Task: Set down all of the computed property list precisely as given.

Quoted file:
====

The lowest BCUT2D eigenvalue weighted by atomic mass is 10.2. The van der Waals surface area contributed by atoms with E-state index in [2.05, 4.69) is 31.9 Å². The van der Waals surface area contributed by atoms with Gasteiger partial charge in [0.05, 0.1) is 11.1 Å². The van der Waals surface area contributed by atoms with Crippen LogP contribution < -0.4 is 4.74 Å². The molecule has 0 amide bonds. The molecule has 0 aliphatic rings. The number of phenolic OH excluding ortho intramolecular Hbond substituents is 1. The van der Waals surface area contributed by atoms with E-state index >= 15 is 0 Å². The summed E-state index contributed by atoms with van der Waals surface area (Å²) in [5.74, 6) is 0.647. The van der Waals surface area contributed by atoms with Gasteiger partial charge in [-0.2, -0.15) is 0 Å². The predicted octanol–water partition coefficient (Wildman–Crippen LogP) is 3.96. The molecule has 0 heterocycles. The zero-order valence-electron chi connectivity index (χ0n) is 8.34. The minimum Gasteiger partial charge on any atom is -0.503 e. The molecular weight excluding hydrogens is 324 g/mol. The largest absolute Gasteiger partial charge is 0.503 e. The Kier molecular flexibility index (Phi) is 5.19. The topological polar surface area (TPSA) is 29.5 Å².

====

The lowest BCUT2D eigenvalue weighted by atomic mass is 10.2. The van der Waals surface area contributed by atoms with E-state index in [2.05, 4.69) is 31.9 Å². The van der Waals surface area contributed by atoms with Gasteiger partial charge in [0.05, 0.1) is 11.1 Å². The van der Waals surface area contributed by atoms with Crippen LogP contribution < -0.4 is 4.74 Å². The molecule has 0 amide bonds. The molecule has 0 aliphatic rings. The number of phenolic OH excluding ortho intramolecular Hbond substituents is 1. The van der Waals surface area contributed by atoms with E-state index >= 15 is 0 Å². The summed E-state index contributed by atoms with van der Waals surface area (Å²) in [5.74, 6) is 0.647. The van der Waals surface area contributed by atoms with Gasteiger partial charge in [-0.2, -0.15) is 0 Å². The predicted octanol–water partition coefficient (Wildman–Crippen LogP) is 3.96. The molecule has 0 heterocycles. The zero-order valence-electron chi connectivity index (χ0n) is 8.34. The minimum Gasteiger partial charge on any atom is -0.503 e. The molecular weight excluding hydrogens is 324 g/mol. The largest absolute Gasteiger partial charge is 0.503 e. The Kier molecular flexibility index (Phi) is 5.19. The topological polar surface area (TPSA) is 29.5 Å².